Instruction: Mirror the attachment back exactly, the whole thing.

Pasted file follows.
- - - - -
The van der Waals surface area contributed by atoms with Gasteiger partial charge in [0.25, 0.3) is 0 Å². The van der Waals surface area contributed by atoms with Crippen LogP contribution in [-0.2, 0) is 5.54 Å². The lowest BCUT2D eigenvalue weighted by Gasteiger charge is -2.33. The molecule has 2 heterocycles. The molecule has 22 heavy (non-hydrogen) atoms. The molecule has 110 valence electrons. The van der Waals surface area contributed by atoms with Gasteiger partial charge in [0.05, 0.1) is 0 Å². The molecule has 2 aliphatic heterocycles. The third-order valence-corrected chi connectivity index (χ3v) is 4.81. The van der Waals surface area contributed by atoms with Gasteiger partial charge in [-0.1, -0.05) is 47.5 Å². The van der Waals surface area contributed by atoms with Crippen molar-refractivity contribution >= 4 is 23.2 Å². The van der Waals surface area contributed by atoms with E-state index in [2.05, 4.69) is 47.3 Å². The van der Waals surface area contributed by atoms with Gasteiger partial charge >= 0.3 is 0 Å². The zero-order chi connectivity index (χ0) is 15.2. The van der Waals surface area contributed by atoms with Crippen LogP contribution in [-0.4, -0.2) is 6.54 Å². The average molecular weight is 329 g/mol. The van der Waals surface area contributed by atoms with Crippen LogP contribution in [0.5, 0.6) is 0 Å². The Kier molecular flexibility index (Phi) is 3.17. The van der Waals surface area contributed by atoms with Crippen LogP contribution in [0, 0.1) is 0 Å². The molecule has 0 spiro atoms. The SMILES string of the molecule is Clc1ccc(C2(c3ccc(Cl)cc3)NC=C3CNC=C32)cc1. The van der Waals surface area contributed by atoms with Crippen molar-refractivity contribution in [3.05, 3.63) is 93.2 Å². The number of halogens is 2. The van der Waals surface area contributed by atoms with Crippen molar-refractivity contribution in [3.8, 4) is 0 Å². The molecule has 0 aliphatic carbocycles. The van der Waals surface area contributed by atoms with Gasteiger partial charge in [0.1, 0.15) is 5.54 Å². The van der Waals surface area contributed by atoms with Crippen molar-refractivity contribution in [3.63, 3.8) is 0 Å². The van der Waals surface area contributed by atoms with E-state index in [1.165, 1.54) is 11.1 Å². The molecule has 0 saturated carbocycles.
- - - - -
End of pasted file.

The van der Waals surface area contributed by atoms with Gasteiger partial charge in [0.25, 0.3) is 0 Å². The van der Waals surface area contributed by atoms with Crippen LogP contribution in [-0.2, 0) is 5.54 Å². The lowest BCUT2D eigenvalue weighted by Gasteiger charge is -2.33. The molecule has 2 heterocycles. The molecule has 22 heavy (non-hydrogen) atoms. The molecule has 110 valence electrons. The van der Waals surface area contributed by atoms with Gasteiger partial charge in [0.05, 0.1) is 0 Å². The molecule has 2 aliphatic heterocycles. The third-order valence-corrected chi connectivity index (χ3v) is 4.81. The van der Waals surface area contributed by atoms with Gasteiger partial charge in [-0.1, -0.05) is 47.5 Å². The van der Waals surface area contributed by atoms with Crippen molar-refractivity contribution >= 4 is 23.2 Å². The van der Waals surface area contributed by atoms with E-state index in [2.05, 4.69) is 47.3 Å². The van der Waals surface area contributed by atoms with Gasteiger partial charge >= 0.3 is 0 Å². The zero-order chi connectivity index (χ0) is 15.2. The van der Waals surface area contributed by atoms with Crippen LogP contribution in [-0.4, -0.2) is 6.54 Å². The average molecular weight is 329 g/mol. The van der Waals surface area contributed by atoms with Crippen LogP contribution in [0.5, 0.6) is 0 Å². The Kier molecular flexibility index (Phi) is 3.17. The van der Waals surface area contributed by atoms with Crippen LogP contribution in [0, 0.1) is 0 Å². The molecule has 0 spiro atoms. The SMILES string of the molecule is Clc1ccc(C2(c3ccc(Cl)cc3)NC=C3CNC=C32)cc1. The van der Waals surface area contributed by atoms with Crippen molar-refractivity contribution in [3.05, 3.63) is 93.2 Å². The number of halogens is 2. The van der Waals surface area contributed by atoms with Crippen molar-refractivity contribution in [3.8, 4) is 0 Å². The molecule has 0 aliphatic carbocycles. The van der Waals surface area contributed by atoms with Gasteiger partial charge in [0.1, 0.15) is 5.54 Å². The van der Waals surface area contributed by atoms with Crippen molar-refractivity contribution in [3.63, 3.8) is 0 Å². The van der Waals surface area contributed by atoms with E-state index in [1.165, 1.54) is 11.1 Å². The molecule has 0 saturated carbocycles.